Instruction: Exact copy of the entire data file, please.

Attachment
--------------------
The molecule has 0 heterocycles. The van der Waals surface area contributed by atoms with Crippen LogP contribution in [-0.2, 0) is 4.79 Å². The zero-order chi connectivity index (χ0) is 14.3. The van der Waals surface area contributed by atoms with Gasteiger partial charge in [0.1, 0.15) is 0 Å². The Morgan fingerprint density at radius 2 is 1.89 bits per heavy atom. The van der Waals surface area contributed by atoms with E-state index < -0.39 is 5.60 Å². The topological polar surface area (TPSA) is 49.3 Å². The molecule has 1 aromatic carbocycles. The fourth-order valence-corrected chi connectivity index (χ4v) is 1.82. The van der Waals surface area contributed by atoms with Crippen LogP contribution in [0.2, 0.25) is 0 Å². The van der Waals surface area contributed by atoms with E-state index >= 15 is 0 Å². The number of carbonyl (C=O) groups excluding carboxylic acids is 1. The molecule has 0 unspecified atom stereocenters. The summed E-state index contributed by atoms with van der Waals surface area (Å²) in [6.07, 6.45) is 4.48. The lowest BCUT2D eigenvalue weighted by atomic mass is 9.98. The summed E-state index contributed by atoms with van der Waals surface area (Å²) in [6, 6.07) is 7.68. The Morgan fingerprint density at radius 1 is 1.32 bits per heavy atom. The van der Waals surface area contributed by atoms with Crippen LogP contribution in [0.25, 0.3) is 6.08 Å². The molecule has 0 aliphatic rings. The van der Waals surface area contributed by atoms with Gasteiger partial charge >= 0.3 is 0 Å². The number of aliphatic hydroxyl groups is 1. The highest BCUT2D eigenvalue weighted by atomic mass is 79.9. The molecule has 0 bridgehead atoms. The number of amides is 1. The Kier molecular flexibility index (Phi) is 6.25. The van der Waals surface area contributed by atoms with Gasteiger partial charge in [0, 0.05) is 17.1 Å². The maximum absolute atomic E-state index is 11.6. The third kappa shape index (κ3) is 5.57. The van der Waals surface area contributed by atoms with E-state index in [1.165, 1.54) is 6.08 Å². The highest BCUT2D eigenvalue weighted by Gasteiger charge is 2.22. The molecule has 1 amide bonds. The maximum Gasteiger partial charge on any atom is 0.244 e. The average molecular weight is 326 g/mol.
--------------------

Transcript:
The molecule has 0 heterocycles. The van der Waals surface area contributed by atoms with Crippen LogP contribution in [-0.2, 0) is 4.79 Å². The zero-order chi connectivity index (χ0) is 14.3. The van der Waals surface area contributed by atoms with Gasteiger partial charge in [0.1, 0.15) is 0 Å². The Morgan fingerprint density at radius 2 is 1.89 bits per heavy atom. The van der Waals surface area contributed by atoms with E-state index < -0.39 is 5.60 Å². The topological polar surface area (TPSA) is 49.3 Å². The molecule has 1 aromatic carbocycles. The fourth-order valence-corrected chi connectivity index (χ4v) is 1.82. The van der Waals surface area contributed by atoms with Crippen LogP contribution in [0.2, 0.25) is 0 Å². The van der Waals surface area contributed by atoms with E-state index >= 15 is 0 Å². The number of carbonyl (C=O) groups excluding carboxylic acids is 1. The molecule has 0 unspecified atom stereocenters. The summed E-state index contributed by atoms with van der Waals surface area (Å²) in [6.07, 6.45) is 4.48. The lowest BCUT2D eigenvalue weighted by atomic mass is 9.98. The summed E-state index contributed by atoms with van der Waals surface area (Å²) in [6, 6.07) is 7.68. The Morgan fingerprint density at radius 1 is 1.32 bits per heavy atom. The van der Waals surface area contributed by atoms with Crippen LogP contribution in [0.25, 0.3) is 6.08 Å². The molecule has 0 aliphatic rings. The van der Waals surface area contributed by atoms with Gasteiger partial charge >= 0.3 is 0 Å². The number of aliphatic hydroxyl groups is 1. The highest BCUT2D eigenvalue weighted by atomic mass is 79.9. The molecule has 0 bridgehead atoms. The number of amides is 1. The Kier molecular flexibility index (Phi) is 6.25. The van der Waals surface area contributed by atoms with Gasteiger partial charge in [0, 0.05) is 17.1 Å². The maximum absolute atomic E-state index is 11.6. The third kappa shape index (κ3) is 5.57. The van der Waals surface area contributed by atoms with E-state index in [1.165, 1.54) is 6.08 Å². The highest BCUT2D eigenvalue weighted by Gasteiger charge is 2.22. The molecule has 1 amide bonds. The maximum Gasteiger partial charge on any atom is 0.244 e. The average molecular weight is 326 g/mol.